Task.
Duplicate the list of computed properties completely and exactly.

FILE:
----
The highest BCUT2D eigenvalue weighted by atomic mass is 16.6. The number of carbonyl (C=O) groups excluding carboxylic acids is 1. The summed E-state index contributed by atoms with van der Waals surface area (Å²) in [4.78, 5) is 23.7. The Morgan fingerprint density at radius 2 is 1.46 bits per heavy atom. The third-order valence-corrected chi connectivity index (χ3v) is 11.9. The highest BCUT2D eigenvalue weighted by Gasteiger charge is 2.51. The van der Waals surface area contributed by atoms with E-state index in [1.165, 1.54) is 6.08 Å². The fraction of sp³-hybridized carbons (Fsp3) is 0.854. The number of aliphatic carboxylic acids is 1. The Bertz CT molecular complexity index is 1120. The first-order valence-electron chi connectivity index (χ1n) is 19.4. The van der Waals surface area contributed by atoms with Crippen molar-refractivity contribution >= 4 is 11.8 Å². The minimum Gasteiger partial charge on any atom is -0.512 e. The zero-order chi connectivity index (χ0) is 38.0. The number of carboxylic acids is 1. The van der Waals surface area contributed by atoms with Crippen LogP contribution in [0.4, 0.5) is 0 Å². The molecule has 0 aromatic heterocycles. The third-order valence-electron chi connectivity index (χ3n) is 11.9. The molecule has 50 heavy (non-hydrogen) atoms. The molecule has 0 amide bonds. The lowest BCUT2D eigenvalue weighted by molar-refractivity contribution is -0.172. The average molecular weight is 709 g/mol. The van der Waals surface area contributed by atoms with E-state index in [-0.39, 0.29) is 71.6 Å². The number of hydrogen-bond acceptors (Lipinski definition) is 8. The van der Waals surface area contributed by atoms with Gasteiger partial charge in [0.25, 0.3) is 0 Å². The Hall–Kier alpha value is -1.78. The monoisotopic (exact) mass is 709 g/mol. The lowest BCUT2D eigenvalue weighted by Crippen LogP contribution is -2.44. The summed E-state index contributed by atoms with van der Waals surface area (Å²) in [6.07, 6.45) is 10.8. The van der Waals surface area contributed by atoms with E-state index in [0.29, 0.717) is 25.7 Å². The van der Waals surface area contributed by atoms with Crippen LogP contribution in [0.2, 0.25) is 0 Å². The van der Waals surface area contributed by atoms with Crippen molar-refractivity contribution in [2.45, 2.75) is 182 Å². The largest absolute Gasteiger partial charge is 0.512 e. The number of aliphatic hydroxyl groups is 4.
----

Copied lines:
The highest BCUT2D eigenvalue weighted by atomic mass is 16.6. The number of carbonyl (C=O) groups excluding carboxylic acids is 1. The summed E-state index contributed by atoms with van der Waals surface area (Å²) in [4.78, 5) is 23.7. The Morgan fingerprint density at radius 2 is 1.46 bits per heavy atom. The third-order valence-corrected chi connectivity index (χ3v) is 11.9. The highest BCUT2D eigenvalue weighted by Gasteiger charge is 2.51. The van der Waals surface area contributed by atoms with E-state index in [1.165, 1.54) is 6.08 Å². The fraction of sp³-hybridized carbons (Fsp3) is 0.854. The number of aliphatic carboxylic acids is 1. The Bertz CT molecular complexity index is 1120. The first-order valence-electron chi connectivity index (χ1n) is 19.4. The van der Waals surface area contributed by atoms with Crippen molar-refractivity contribution >= 4 is 11.8 Å². The minimum Gasteiger partial charge on any atom is -0.512 e. The zero-order chi connectivity index (χ0) is 38.0. The number of carboxylic acids is 1. The van der Waals surface area contributed by atoms with Crippen LogP contribution in [0.4, 0.5) is 0 Å². The molecule has 0 aromatic heterocycles. The third-order valence-electron chi connectivity index (χ3n) is 11.9. The molecule has 50 heavy (non-hydrogen) atoms. The molecule has 0 amide bonds. The lowest BCUT2D eigenvalue weighted by molar-refractivity contribution is -0.172. The average molecular weight is 709 g/mol. The van der Waals surface area contributed by atoms with E-state index in [-0.39, 0.29) is 71.6 Å². The number of hydrogen-bond acceptors (Lipinski definition) is 8. The van der Waals surface area contributed by atoms with Gasteiger partial charge in [0.25, 0.3) is 0 Å². The Hall–Kier alpha value is -1.78. The monoisotopic (exact) mass is 709 g/mol. The lowest BCUT2D eigenvalue weighted by Crippen LogP contribution is -2.44. The summed E-state index contributed by atoms with van der Waals surface area (Å²) in [6.07, 6.45) is 10.8. The van der Waals surface area contributed by atoms with E-state index in [0.29, 0.717) is 25.7 Å². The van der Waals surface area contributed by atoms with Crippen LogP contribution in [0.2, 0.25) is 0 Å². The van der Waals surface area contributed by atoms with Crippen molar-refractivity contribution in [2.45, 2.75) is 182 Å². The largest absolute Gasteiger partial charge is 0.512 e. The number of aliphatic hydroxyl groups is 4.